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Vinayak Chatterjee: The A to Z of Indian infrastructure

Familiarity with the alphabet is important to understand the language of the country's most controversial sector

Vinayak Chatterjee 

A: A is a busy alphabet. There is “auction”, which is the buzzword now. And, “allocation” that nobody likes. “Arbitration” is a necessary evil. “Aggressive” bidding is the bête noire of public-private partnership (PPP). “Airport” development comes in two flavours — airport development fee and user development fee. And, there is “annuity” when BOT (build-operate-transfer) fails.

B: Rattling off “BOT”, “BOO” (build-own-operate), “BOOT” (build-own-operate-transfer) at infrastructure seminars identifies you as an expert. “Bhel”, the expert in power plants, is now up against domestic and foreign power play.

C: C is by far the most popular alphabet typifying Indian institutions — CAG, CCI, CBI, CERC, CEA*, courts and the Cabinet Committee on Infrastructure. Along with “concessionaires”, they all add to the buzz of the great Indian projects bazaar. But the Big C right now is “coal”.

D: D is for “Deepak” Parekh, the revered godfather of infrastructure finance. The other D is for “discoms”, currently valued at a whopping Rs 1,90,000-crore worth of bailout. “Dedicated” freight corridors are going to speed things up.

E: As every schoolchild knows, E is for “environment”. This E is blocking India’s march to progress, even though other Es like “expressways” and “EPC” (engineering, procurement and construction) contracts are straining at the leash.

F: F follows E. “Forests” stand in the way. Our national wealth lies beneath this F. That is why “FSAs” (fuel supply agreements) are so difficult to sign with the Big C. Pranab babu, curiously, put “fertiliser” in the infra definition.

G: G is for “government” — under whose benevolent gaze projects struggle to reach completion. Developers from “GVK” to “GMR” jostle for opportunities while counting lessons in kindergarten now start as 1G, 2G, 3G, 4G...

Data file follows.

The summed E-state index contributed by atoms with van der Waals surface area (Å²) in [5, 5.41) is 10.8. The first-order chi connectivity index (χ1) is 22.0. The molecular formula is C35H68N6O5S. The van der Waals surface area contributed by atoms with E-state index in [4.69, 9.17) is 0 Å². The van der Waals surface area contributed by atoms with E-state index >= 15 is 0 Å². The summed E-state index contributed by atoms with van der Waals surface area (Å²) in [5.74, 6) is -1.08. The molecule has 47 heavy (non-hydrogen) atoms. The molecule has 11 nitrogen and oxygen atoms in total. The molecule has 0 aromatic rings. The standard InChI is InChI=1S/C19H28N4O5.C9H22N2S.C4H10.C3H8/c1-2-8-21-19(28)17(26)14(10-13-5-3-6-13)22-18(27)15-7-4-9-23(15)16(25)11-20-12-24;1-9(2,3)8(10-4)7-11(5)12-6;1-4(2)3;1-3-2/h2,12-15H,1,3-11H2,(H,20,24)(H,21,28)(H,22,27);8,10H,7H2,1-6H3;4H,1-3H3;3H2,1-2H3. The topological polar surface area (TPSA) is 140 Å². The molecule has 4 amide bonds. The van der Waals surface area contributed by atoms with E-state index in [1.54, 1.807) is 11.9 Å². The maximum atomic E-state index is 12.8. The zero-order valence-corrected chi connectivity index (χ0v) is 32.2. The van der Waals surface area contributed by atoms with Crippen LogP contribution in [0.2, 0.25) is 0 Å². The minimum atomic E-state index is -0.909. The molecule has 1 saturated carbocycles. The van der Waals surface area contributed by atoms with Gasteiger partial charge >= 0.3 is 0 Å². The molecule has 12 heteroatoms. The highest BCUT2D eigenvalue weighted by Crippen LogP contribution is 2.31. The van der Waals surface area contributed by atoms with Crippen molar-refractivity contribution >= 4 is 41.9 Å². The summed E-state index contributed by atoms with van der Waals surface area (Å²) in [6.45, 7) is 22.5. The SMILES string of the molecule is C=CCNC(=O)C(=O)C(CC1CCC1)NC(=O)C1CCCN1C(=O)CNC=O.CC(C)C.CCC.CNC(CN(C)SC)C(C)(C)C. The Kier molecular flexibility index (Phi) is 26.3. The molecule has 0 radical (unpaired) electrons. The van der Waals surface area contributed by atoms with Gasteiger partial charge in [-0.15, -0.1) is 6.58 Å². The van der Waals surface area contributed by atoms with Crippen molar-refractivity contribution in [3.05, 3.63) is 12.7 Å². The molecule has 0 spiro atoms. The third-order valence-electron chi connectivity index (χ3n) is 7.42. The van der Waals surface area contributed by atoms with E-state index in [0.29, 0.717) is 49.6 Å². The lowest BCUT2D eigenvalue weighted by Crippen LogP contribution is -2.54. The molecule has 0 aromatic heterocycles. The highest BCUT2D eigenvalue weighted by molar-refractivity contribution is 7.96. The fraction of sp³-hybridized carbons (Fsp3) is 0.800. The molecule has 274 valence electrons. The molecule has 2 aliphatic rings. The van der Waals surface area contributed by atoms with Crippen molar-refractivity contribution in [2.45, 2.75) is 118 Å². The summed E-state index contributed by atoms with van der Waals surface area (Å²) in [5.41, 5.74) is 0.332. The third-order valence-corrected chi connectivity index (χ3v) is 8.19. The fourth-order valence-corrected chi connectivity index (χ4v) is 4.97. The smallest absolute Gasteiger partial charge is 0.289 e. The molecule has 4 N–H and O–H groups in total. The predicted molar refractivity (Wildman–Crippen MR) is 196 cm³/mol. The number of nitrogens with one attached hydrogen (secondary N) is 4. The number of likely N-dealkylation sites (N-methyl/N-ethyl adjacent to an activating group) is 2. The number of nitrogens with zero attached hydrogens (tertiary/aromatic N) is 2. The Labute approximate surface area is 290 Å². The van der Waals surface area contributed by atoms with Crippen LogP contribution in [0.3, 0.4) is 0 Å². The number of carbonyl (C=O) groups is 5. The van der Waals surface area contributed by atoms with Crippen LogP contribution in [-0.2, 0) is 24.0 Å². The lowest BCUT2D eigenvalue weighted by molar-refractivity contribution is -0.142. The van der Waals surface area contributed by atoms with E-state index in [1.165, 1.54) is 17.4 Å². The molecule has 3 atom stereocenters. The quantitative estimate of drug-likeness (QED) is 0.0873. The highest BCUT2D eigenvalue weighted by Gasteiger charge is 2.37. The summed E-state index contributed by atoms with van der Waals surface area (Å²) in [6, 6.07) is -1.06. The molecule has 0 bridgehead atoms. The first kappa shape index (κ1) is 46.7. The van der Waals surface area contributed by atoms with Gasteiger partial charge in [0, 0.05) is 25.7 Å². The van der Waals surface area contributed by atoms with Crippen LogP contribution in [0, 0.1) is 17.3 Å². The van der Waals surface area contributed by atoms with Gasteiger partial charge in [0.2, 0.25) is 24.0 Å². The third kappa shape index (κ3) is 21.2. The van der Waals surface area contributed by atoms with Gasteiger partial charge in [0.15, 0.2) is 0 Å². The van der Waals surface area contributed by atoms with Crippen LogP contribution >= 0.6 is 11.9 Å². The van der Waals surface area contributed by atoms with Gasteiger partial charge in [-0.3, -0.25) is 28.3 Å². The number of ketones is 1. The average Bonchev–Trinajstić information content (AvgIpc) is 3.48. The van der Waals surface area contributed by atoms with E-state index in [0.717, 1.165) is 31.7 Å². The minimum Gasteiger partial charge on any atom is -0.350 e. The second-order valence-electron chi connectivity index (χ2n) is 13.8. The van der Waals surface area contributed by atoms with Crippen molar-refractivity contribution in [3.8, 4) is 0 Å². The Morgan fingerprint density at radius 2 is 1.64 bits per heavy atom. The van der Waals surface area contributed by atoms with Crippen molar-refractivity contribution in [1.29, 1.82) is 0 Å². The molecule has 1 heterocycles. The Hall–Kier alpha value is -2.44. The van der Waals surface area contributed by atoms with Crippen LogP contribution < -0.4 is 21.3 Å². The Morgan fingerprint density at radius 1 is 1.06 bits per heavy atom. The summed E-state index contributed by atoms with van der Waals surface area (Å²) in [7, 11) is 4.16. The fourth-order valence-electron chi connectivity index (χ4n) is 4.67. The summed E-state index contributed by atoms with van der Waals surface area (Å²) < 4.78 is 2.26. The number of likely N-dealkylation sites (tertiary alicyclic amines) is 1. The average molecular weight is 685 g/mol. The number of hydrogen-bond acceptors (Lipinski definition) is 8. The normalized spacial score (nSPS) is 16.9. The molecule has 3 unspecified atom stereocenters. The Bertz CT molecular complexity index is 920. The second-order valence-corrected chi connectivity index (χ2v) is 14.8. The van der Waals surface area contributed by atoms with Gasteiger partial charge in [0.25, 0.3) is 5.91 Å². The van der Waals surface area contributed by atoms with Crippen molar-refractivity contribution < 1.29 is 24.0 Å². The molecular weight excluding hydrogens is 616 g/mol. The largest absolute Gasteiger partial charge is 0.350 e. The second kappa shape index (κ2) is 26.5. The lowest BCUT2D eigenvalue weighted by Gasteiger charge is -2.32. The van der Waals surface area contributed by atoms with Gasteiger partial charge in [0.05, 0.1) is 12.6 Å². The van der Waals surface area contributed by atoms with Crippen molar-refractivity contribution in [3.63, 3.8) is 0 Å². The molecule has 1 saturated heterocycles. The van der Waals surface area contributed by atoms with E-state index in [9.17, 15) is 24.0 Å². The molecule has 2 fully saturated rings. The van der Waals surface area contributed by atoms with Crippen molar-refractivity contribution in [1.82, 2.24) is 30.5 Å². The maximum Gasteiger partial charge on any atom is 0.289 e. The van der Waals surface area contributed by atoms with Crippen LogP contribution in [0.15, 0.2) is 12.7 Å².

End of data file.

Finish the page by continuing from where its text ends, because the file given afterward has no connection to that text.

H: H is for “Haldea”, Gajendra Haldea. No other H matters. His detractors are legion and would like us all to believe that if his guiding hands were not to guide, Indian infra would have moved 10 times faster. This is clearly an uncharitable view. Those who love the infra sector, love him.

I: Infra is ever hungry for “investments”. And, “IDFC” leads the way. Insurance, foreign institutional investors, foreign direct investments, external commercial borrowings, private equities, pension funds, provident funds, tax-saving bonds, small savings, gold bonds, black money bonds, round-tripping bonds — everything is welcome, because it is for nation-building. Ministers, bureaucrats and fund managers are constantly traipsing to the world’s hot-spots to garner investments. And, it is never in rupees crore, always in billion dollars.

J: “JNNURM” (Jawaharlal Nehru National Urban Rural Mission) is the flagship urban programme supposed to reform our cities. What the public sees is a few more buses with JNNURM splashed across their sides. Without “Jairam” Ramesh, land and toilets would not be in the national psyche.

K: K is for “kilowatt”. India needs thousands of kilowatts to make bulbs glow in village huts. In this effort “Kudankulam”, India’s first 100-Mw atomic power plant is about to go critical, with protesters waist-deep in the ocean.

L: L can only be for the “Land” Acquisition Bill. Or, more correctly, the Right to Fair Compensation, Resettlement, Rehabilitation and Transparency in 2012. Around 66 per cent or 80 per cent or 90 per cent farmers have to say yes, so that the country can move ahead. “Larsen and Toubro”, the big daddy of the sector, has been given a distinct identity by Mr Chidambaram: “L&T is neither private sector nor public sector, but national sector.”